February 13, 2009
by Canadian Architect
“Be not afraid of being called unfashionable.” – Adolf Loos
The much-anticipated follow-up to Schindler’s Houses, Heinz Emigholz’s international festival hit and a quick sellout in the Toronto International Film Festival’s 2007 Wavelengths programme, Loos Ornamental (2008, Austria) is the latest and 13th installment in this leading German avant-garde filmmaker’s critically lauded Photography and Beyond series. Begun in 1984, this singular undertaking, which will ultimately amount to 25 films on art and design, has won Emigholz a solid place among the world’s pre-eminent artists. Meditations on the beauty of man-made works of art, his films employ a rigorous taxonomic approach to buildings –“architecture as autobiography,” as the filmmaker calls it. Loos Ornamental comprises 27 buildings and interiors designed by Adolf Loos (1870-1933), one of the most important and contentious pioneers of Modernist architecture. The façades, shops, houses, apartments and monuments, built between 1899 and 1931, are all presented in their present states, shot in their natural surroundings, from Vienna, lower Austria, Prague, Brno, Pilsen, Nachod, and Paris. The film thus provides a fascinating comparative study of Loos’s work which, to some degree, both surprisingly and pleasantly deviates from the austere tenets he put forth in his 1908 manifesto, Ornament and Crime – a turning point in architectural theory, much discussed and debated to this present day. Formal asceticism meets luscious materials (i.e., the innate “ornamentation” of striated marble, of rich and undulating wood grains, of sumptuous wall panelling), like in Vienna’s famous Kärtner Bar (1908), also known as “The American Bar,” or simply, the “Loos Bar,” a shimmering jewel box of a snug, romantic boîte. – Andréa Picard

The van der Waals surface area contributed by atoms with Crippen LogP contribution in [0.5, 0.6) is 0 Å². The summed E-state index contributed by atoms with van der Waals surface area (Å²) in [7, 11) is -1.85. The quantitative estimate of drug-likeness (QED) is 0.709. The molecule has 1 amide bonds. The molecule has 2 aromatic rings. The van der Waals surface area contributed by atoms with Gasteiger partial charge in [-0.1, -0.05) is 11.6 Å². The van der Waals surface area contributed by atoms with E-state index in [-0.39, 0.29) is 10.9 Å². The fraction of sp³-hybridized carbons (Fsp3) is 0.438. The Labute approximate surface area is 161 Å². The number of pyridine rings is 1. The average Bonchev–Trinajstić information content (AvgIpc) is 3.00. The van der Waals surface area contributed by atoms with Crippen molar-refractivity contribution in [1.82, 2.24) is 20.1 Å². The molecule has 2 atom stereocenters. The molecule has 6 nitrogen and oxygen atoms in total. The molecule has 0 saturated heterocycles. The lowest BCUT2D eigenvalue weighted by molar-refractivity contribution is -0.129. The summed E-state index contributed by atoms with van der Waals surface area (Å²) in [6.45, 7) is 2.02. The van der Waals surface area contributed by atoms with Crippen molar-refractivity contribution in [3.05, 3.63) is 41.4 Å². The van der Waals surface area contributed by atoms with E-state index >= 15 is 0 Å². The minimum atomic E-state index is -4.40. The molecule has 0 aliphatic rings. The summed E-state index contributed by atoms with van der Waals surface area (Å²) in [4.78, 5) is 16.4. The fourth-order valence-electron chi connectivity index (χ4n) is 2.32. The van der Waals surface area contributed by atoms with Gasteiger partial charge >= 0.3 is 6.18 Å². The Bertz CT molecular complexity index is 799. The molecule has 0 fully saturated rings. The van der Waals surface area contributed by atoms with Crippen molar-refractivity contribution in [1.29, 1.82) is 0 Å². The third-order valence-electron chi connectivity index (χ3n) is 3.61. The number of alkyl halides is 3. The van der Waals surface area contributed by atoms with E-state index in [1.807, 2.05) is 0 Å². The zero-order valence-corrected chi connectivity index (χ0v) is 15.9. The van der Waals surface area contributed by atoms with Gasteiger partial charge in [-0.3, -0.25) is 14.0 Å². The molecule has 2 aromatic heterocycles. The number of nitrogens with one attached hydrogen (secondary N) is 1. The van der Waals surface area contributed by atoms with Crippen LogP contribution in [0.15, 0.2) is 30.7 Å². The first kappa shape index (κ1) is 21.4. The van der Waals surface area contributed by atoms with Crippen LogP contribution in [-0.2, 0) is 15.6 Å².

The screening of this film takes place at 5:15pm on Sunday, February 15 at Jackman Hall in Toronto. Runtime is 72 minutes.
For more information, please visit www.cinemathequeontario.ca/filmdetail.aspx?filmId=1442